The Book On Special-Teams Candidates

As the Vikings search for a replacement for former special-teams coach Gary Zauner, here is the book on three candidates that have been mentioned so far.

While new head coach Mike Tice contemplates whom to hire for the all-important offensive coordinator position, one of the other key openings on his staff is that of special teams coach, having let Gary Zauner go.

To this point there have been three names suggested. Here's a little background on each:

Bruce Read — Currently available, having been a member of Mike Riley's staff in San Diego the past three seasons.

"Bruce has an enthusiasm and love for football that spreads to the players and other coaches," Riley said. "He's an exciting guy whose teams have had tremendous success blocking and returning kicks. Nothing turns a game around like big plays on special teams, and Bruce's units thrive on that."

During his tenure with the Chargers, Read coached Pro Bowl punter Darren Bennett, and his coverage units enabled Bennett to always be among the leaders in net punting average, as well.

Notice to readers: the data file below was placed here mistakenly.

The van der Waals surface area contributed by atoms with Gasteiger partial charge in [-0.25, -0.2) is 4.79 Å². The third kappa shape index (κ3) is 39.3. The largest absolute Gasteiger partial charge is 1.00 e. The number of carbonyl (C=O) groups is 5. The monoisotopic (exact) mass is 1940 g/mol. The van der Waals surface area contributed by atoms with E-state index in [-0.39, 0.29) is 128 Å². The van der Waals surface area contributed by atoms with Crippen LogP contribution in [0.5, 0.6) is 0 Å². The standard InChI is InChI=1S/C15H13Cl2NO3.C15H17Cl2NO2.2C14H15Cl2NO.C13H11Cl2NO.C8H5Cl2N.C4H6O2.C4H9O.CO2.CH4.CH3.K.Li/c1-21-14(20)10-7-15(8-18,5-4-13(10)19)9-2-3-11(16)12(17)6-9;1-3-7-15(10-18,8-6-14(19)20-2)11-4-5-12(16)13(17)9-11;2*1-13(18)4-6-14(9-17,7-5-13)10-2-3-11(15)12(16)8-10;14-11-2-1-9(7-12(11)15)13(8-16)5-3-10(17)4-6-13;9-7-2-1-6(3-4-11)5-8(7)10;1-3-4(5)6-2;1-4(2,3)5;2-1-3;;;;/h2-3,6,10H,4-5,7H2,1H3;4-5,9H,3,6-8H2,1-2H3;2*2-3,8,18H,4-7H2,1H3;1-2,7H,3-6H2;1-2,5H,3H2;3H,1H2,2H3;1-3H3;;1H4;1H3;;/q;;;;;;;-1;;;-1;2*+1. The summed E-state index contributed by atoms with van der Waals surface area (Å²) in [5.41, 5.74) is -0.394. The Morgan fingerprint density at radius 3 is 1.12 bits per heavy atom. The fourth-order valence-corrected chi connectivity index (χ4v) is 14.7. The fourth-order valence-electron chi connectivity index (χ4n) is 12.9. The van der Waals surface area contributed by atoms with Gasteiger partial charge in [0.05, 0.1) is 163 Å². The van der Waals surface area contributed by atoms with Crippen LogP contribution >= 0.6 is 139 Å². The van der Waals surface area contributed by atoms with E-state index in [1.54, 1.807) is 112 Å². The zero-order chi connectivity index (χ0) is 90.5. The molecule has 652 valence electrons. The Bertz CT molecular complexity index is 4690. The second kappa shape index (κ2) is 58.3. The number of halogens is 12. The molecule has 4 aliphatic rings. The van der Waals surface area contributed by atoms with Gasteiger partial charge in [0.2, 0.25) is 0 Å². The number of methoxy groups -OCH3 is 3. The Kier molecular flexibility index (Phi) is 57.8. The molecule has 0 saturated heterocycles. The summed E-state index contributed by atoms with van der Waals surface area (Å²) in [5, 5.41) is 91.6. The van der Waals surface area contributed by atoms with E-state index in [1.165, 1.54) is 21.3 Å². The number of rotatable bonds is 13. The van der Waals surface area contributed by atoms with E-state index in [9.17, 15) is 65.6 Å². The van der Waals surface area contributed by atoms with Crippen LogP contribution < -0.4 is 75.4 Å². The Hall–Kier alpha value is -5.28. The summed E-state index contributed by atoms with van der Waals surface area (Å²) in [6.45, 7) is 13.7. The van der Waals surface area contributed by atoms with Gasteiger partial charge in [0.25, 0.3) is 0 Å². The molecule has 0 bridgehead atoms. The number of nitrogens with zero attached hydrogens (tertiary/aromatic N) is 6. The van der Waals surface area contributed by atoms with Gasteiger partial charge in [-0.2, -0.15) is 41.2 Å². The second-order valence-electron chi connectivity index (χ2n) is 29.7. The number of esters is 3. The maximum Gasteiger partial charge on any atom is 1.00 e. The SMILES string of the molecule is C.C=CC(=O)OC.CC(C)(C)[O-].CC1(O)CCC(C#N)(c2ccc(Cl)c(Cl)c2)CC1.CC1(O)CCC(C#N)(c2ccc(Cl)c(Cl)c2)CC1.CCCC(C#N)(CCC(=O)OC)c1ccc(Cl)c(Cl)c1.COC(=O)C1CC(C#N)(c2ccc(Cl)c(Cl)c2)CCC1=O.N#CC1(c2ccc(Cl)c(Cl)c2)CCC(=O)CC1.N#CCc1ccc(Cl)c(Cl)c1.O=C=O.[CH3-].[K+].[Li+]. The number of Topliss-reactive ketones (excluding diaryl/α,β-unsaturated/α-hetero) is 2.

According to statistics compiled annually by the Dallas Morning News, the Chargers' special teams units showed the greatest improvement in the NFL in 1999, Read's first year as San Diego's special teams coach. After an overall ranking of 21st in the NFL in 19 combined special-teams categories in 1998, the Chargers jumped 15 spots to sixth under Read in 1999.

This past season, Ronney Jenkins was one of the league's top kickoff returners under Read's tutelage.

Read has spent the past 17 seasons coaching special teams. Before joining the Chargers, he spent the previous two seasons (1997-98) as the special teams coach for Riley's Oregon State Beavers. Under Read's direction, Oregon State's special teams were responsible for 15 blocked kicks, including seven punts and eight field goals or PATs. Oregon State's special teams also returned two kickoffs and one punt for touchdowns.

Read coached at the University of Montana for 12 seasons (1985-96), including 10 seasons as special teams coach. He also worked with the defensive secondary in 1996. He originally joined the Montana staff as a part-time assistant for his father, Don Read, in 1985.

During Read's tenure as special teams coach at Montana, the Grizzlies broke 20 special-teams records and 11 individual special-teams marks. His Montana teams blocked 27 punts and 22 PATs or field goals. Montana had at least one blocked punt in each of his 10 seasons. Montana won three Big Sky championships (1993, 1995 and 1996) and won the NCAA Division 1-AA National Championship in 1995. Montana had a record of 96-36 in Read's last 10 seasons.